The House of Representatives passed a resolution condemning President Trump’s racist tweets about four progressive congresswomen of color, telling them to go back to the crime-infested places from which they came. Four Republicans, as well as the recently independent Congressmember Justin Amash, joined with Democrats to approve the resolution. Trump’s tweets were aimed at Congressmembers Ayanna Pressley, Alexandria Ocasio-Cortez, Rashida Tlaib and Ilhan Omar—all of whom are U.S. citizens. This is House Speaker Nancy Pelosi.
Speaker Nancy Pelosi: “These comments from the White House are disgraceful and disgusting, and the comments are racist. How shameful to hear him continue to defend those offensive words, words that we have all heard him repeat, not only about our members, but about countless others. Our caucus will continue to forcibly respond to those attacks on our members.”
Lawmakers stopped short of censuring Trump though—a measure pushed by Tennessee Congressmember Steve Cohen. The House debate temporarily came to a halt after Pelosi delivered her remarks, as Republicans said her description of Trump’s words as “disgraceful, disgusting and racist” were “out of order.” The House then had to vote in favor of keeping her remarks on the Congressional Record.
Meanwhile, Texas Congressmember Al Green introduced articles of impeachment against President Trump Tuesday, forcing the House to take up the measure later this week. Green’s resolution does not guarantee a House vote, as lawmakers could decide to table, or even kill, the resolution. The issue of impeachment has divided Democratic lawmakers, with a number of outspoken legislators repeatedly calling for the move. House Speaker Pelosi, however, has resisted those calls, focusing instead on congressional investigations. In May, she said impeaching Trump was too divisive and “not worth it.”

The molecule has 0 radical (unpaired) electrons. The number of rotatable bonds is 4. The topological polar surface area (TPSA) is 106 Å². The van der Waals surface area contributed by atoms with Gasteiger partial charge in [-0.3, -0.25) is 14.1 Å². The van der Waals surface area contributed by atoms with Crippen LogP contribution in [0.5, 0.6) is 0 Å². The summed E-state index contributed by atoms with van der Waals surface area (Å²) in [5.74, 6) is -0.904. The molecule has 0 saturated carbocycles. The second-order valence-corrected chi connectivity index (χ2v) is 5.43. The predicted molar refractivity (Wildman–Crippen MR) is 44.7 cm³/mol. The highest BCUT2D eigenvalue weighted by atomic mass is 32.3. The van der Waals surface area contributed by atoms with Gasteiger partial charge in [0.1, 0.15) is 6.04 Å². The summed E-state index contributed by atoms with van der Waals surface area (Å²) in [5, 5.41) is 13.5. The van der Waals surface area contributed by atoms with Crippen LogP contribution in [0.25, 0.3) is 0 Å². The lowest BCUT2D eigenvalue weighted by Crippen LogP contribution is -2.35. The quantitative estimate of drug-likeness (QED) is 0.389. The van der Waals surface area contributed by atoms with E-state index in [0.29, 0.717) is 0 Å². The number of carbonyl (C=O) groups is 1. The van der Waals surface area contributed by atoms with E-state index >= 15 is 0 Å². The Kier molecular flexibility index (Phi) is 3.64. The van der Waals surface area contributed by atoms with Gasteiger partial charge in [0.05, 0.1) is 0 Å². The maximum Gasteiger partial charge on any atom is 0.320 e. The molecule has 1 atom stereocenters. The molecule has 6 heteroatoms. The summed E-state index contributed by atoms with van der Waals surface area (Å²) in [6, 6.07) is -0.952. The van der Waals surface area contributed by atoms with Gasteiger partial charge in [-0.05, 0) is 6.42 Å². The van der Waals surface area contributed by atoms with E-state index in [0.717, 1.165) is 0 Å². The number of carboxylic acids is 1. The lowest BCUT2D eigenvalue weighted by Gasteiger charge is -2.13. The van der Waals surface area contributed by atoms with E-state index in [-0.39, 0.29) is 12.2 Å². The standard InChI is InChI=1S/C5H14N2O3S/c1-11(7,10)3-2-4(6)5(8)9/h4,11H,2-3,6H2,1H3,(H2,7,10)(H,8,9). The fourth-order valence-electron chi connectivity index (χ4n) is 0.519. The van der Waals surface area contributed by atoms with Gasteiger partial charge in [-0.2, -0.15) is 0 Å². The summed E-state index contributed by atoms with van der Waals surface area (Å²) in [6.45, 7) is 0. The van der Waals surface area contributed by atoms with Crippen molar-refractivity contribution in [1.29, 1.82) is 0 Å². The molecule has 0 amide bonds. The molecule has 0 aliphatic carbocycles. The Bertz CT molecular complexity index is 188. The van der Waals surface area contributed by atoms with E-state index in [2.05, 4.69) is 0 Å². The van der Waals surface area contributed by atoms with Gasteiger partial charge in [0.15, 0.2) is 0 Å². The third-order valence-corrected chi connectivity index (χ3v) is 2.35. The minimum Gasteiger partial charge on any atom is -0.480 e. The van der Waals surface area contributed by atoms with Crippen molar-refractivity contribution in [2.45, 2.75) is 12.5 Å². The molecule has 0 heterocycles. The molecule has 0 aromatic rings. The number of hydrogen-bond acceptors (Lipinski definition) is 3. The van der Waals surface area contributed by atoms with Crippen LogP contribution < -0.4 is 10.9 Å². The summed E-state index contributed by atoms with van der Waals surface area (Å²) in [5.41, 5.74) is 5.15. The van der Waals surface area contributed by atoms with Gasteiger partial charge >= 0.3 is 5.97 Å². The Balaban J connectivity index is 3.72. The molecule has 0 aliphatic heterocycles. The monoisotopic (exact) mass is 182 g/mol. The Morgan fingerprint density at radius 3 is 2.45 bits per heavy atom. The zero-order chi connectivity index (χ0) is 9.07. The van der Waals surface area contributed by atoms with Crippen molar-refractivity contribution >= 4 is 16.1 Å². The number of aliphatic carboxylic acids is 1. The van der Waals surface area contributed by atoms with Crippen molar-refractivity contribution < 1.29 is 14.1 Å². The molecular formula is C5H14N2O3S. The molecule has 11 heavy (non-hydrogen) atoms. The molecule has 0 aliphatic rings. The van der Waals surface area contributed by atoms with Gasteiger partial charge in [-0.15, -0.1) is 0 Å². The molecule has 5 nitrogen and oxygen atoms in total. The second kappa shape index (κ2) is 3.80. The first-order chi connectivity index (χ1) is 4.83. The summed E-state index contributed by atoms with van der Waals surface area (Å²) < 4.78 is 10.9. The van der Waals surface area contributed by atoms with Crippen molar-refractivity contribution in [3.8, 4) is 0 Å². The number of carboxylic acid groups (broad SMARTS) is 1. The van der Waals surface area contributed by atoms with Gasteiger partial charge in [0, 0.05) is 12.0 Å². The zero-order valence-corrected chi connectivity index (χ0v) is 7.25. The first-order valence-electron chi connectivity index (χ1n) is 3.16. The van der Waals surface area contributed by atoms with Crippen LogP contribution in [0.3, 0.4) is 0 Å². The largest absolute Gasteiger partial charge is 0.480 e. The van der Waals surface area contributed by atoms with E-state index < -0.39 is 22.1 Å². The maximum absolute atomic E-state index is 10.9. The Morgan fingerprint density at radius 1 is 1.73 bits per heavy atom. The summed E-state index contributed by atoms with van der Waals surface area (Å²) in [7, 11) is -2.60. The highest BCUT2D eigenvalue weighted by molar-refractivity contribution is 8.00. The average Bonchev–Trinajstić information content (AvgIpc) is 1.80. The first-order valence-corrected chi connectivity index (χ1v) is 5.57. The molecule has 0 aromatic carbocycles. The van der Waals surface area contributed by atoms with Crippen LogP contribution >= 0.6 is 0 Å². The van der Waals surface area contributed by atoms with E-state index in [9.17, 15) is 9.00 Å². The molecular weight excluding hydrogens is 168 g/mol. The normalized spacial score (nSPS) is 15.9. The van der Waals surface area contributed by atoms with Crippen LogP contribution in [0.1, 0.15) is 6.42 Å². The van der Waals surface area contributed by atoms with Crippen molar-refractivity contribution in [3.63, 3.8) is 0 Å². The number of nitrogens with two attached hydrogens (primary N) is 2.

White House counselor Kellyanne Conway, meanwhile, defended Trump’s racist tweets. When a reporter asked her about it, she responded by asking him his ethnicity.
Andrew Feinberg: “If the president was not telling these four congresswomen to return to their supposed countries of origin, to which countries was he referring?”
Kellyanne Conway: “What’s your ethnicity?”
Andrew Feinberg: “”Why is that relevant to this”—
Kellyanne Conway: “No, no, because I’m asking you a question. My ancestors are from Ireland and Italy.”
Andrew Feinberg: “Kellyanne, my own ethnicity is not relevant to the question I’m asking you. I am asking you a”—
Kellyanne Conway: “No, no. It is, because you’re asking about—he said 'originally.'”
That question was posed by White House reporter Andrew Feinberg. He refused to answer Conway’s question.
A coalition of national rights groups filed a lawsuit Tuesday seeking to block a new Trump order that would bar asylum seekers who pass through another country before reaching the U.S. from applying for asylum. The ACLU, the Southern Poverty Law Center and the Center for Constitutional Rights are among those seeking an immediate injunction. The rule was set to go into effect Tuesday, but didn’t appear to, as it faces legal challenges. Lee Gelernt of the ACLU called the new rule “the Trump administration’s most extreme run at an asylum ban yet” and said that it “clearly violates domestic and international law.” On Tuesday, the U.N. refugee office condemned the plan, saying it puts vulnerable people at increased risk.
A separate suit by two immigrants’ rights groups was filed later Tuesday, arguing the rule violates the Immigration and Nationality Act and disrupts their ability to carry out their work, forcing them to “drastically divert or redesign their programs.”
The white New York police officer who killed unarmed African-American father Eric Garner in 2014 will not face federal charges. Officer Daniel Pantaleo kept Garner in an illegal chokehold even as Garner gasped “I can’t breathe” 11 times. This is Garner’s mother, Gwen Carr, speaking at a press conference yesterday, directly addressing New York City Mayor Bill de Blasio.